CONCLUSÕES

Altas prevalências de obesidade geral e abdominal foram observadas nessa população, condizentes com os valores encontrados em populações urbanas. Entretanto, a realização de atividades rurais mostrou-se um fator de proteção para os desfechos de obesidade.

Palavras-Chave: Adulto; Obesidade; Obesidade Abdominal, Epidemiologia; Índice de Massa Corporal; Circunferência da Cintura; Fatores de Risco; População Rural

INTRODUCTION

Overweight and obesity are important modifiable risk factors for chronic non-communicable diseases (NCD) 1 and were attributed to 3.4 million deaths worldwide in 2010 2 .

Considered as by-products of the processes of accelerated urbanization and globalization, the consumption of high energy density foods, sedentary lifestyle, and obesity showed an increase in their prevalences in the last decades in middle- and low-income countries 2 . The lifestyle resulting from urbanization and modernization is also suggested as the cause of the spread of obesity and overweight in rural areas of Brazil 3 .

In the South region of Brazil, approximately 15.1% of the total population lives in rural areas 4 . These persons have low education level, low income, and difficulty accessing health services 5 . Additionally, they have a higher frequency of risk factors, such as smoking, hypertension, and diabetes 6,7 . However, knowledge about the health conditions and nutritional status of these populations is still limited.

One of the few national surveys to report results from rural areas was the 2008–2009 Household Budget Survey (POF) 8 . In this national survey, there was a higher prevalence of general obesity in men living in urban areas (12.3%) compared to those in rural areas (8.8%), while the prevalence observed in women was similar in both areas (approximately 17%) 8 . The values observed in the southern region of the country, both in urban and rural areas, were the highest in the country.

Research on the nutritional status of individuals living in rural areas and their determinants is essential, as these data allow the identification of priority groups and behavioral aspects that can be modified. The objective of this study was to identify the prevalence of general and abdominal obesity and the concomitant presence of both outcomes in adults living in a rural area, as well as to evaluate socioeconomic and demographic factors that determine their occurrence.

METHODS

This study is part of a larger survey entitled “Evaluation of the Health of Adults Living in the Rural Area of the City of Pelotas, State of Rio Grande do Sul, Brazil” (“ Avaliação da Saúde de Adultos Residentes na Zona Rural do Município de Pelotas, RS ”), which investigated several health aspects of this population. Pelotas is a medium-sized city located in the southern region of the state of Rio Grande do Sul, Brazil. The rural area of this city has approximately 22,000 inhabitants (6.7% of the total population), divided into eight districts and 50 census tracts, according to the 2010 IBGE Census 4 .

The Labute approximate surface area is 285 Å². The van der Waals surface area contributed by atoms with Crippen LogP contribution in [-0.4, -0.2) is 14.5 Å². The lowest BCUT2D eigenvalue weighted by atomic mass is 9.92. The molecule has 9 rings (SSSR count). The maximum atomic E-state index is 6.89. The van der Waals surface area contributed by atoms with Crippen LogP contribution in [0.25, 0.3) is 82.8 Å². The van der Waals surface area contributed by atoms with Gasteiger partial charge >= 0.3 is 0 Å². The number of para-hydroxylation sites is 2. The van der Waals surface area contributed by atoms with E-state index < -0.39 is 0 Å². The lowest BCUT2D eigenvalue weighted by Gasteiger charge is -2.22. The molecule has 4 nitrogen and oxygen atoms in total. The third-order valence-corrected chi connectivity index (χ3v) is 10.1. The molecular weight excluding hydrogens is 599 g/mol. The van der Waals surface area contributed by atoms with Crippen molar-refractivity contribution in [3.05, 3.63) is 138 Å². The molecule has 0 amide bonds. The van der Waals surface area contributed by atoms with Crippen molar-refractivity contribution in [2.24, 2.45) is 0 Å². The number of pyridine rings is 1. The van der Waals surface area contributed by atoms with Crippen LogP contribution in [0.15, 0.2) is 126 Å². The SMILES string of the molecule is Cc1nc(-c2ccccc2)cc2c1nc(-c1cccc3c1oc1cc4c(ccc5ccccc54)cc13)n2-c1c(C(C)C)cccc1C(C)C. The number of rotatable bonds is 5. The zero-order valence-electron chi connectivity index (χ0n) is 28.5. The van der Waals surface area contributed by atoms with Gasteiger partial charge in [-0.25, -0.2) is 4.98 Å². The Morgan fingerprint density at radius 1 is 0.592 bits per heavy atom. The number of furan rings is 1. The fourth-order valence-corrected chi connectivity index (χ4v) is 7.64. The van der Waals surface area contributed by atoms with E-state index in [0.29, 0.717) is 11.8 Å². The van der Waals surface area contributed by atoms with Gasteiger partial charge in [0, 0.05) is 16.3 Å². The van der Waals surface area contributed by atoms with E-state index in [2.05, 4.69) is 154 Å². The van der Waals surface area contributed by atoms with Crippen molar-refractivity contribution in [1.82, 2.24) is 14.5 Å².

It is a cross-sectional, population-based study whose sample consisted of adults (defined by the study as those aged 18 years or over) living in the rural area. A multi-stage sampling was used to visit 720 households and cover the sample size of 1,440 individuals. Twenty-four census tracts were drawn, based on the number of permanent households in each district 4 . Within each tract, with satellite images, we identified the household centers, defined as a cluster of at least five houses located within a radius of 1 km from the center. We started selecting the households from the center with the largest number of households and, if we did not reach the number of households needed in this center, we followed to the second largest center and so on until we reached the number of 30 households in each tract. More details can be obtained in the methodological article of this supplement 9 .

Trained interviewers collected the data, using tablets and the software REDCap (Research Electronic Data Capture) . The questionnaire answered by the participants contained information regarding the household and the individuals living there.

For this study, we used the following anthropometric variables: body mass index (BMI = weight/height 2 ) and waist circumference (WC), measured by interviewers previously trained and standardized according to the recommendations proposed by the WHO 10 . To measure weight and height, the interviewers used, respectively, an electronic scale with a capacity of 150 kg and an accuracy of 100 g and a mountable adult anthropometer with a maximum value of 2.13 m and a scale of 100 cm. Waist circumference was measured directly on the skin in the narrower region of the body, between the thorax and hip or, if there is no narrower point, at the midpoint between the last rib and the iliac crest, using a inelastic measuring tape with 1.5 m extension.